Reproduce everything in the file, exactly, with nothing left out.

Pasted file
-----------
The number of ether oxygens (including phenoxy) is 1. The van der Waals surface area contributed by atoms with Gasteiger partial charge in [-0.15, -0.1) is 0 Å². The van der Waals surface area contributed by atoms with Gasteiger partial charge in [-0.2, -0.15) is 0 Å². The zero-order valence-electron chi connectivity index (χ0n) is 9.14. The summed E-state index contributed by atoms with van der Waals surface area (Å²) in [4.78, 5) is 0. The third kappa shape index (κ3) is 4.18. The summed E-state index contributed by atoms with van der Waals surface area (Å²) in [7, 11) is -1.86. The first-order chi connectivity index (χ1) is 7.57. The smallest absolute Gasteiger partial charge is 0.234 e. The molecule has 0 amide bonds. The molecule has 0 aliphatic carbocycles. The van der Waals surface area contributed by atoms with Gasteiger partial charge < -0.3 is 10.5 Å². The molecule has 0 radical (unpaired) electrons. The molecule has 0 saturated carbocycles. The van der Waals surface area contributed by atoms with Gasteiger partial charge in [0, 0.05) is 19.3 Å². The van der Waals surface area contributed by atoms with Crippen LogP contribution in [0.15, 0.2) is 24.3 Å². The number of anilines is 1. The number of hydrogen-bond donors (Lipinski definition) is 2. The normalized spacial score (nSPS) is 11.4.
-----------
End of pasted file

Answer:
The number of ether oxygens (including phenoxy) is 1. The van der Waals surface area contributed by atoms with Gasteiger partial charge in [-0.15, -0.1) is 0 Å². The van der Waals surface area contributed by atoms with Gasteiger partial charge in [-0.2, -0.15) is 0 Å². The zero-order valence-electron chi connectivity index (χ0n) is 9.14. The summed E-state index contributed by atoms with van der Waals surface area (Å²) in [4.78, 5) is 0. The third kappa shape index (κ3) is 4.18. The summed E-state index contributed by atoms with van der Waals surface area (Å²) in [7, 11) is -1.86. The first-order chi connectivity index (χ1) is 7.57. The smallest absolute Gasteiger partial charge is 0.234 e. The molecule has 0 amide bonds. The molecule has 0 aliphatic carbocycles. The van der Waals surface area contributed by atoms with Gasteiger partial charge < -0.3 is 10.5 Å². The molecule has 0 radical (unpaired) electrons. The molecule has 0 saturated carbocycles. The van der Waals surface area contributed by atoms with Gasteiger partial charge in [0, 0.05) is 19.3 Å². The van der Waals surface area contributed by atoms with Crippen LogP contribution in [0.15, 0.2) is 24.3 Å². The number of anilines is 1. The number of hydrogen-bond donors (Lipinski definition) is 2. The normalized spacial score (nSPS) is 11.4.